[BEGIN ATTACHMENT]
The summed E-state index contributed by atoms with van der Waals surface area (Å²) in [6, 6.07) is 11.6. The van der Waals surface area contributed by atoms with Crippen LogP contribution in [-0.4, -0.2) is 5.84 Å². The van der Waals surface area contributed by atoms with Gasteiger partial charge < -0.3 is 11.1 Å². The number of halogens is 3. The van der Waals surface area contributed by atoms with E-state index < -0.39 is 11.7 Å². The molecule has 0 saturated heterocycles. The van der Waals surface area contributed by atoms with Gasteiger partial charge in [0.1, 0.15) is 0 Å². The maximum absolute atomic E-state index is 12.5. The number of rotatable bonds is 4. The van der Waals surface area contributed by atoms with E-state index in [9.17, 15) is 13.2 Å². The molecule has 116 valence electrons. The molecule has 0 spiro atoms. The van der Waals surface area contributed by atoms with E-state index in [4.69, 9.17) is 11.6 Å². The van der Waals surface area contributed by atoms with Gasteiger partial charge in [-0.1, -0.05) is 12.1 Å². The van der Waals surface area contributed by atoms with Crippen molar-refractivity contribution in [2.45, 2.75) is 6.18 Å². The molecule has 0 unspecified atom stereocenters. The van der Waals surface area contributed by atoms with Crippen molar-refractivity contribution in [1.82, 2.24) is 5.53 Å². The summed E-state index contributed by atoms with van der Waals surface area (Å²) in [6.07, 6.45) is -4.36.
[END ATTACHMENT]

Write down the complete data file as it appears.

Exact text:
The summed E-state index contributed by atoms with van der Waals surface area (Å²) in [6, 6.07) is 11.6. The van der Waals surface area contributed by atoms with Crippen LogP contribution in [-0.4, -0.2) is 5.84 Å². The van der Waals surface area contributed by atoms with Gasteiger partial charge < -0.3 is 11.1 Å². The number of halogens is 3. The van der Waals surface area contributed by atoms with E-state index < -0.39 is 11.7 Å². The molecule has 0 saturated heterocycles. The van der Waals surface area contributed by atoms with Gasteiger partial charge in [0.1, 0.15) is 0 Å². The maximum absolute atomic E-state index is 12.5. The number of rotatable bonds is 4. The van der Waals surface area contributed by atoms with E-state index in [9.17, 15) is 13.2 Å². The molecule has 116 valence electrons. The molecule has 0 spiro atoms. The van der Waals surface area contributed by atoms with E-state index in [4.69, 9.17) is 11.6 Å². The van der Waals surface area contributed by atoms with Gasteiger partial charge in [-0.1, -0.05) is 12.1 Å². The van der Waals surface area contributed by atoms with Crippen molar-refractivity contribution in [2.45, 2.75) is 6.18 Å². The molecule has 0 unspecified atom stereocenters. The van der Waals surface area contributed by atoms with Crippen molar-refractivity contribution in [1.82, 2.24) is 5.53 Å². The summed E-state index contributed by atoms with van der Waals surface area (Å²) in [6.07, 6.45) is -4.36.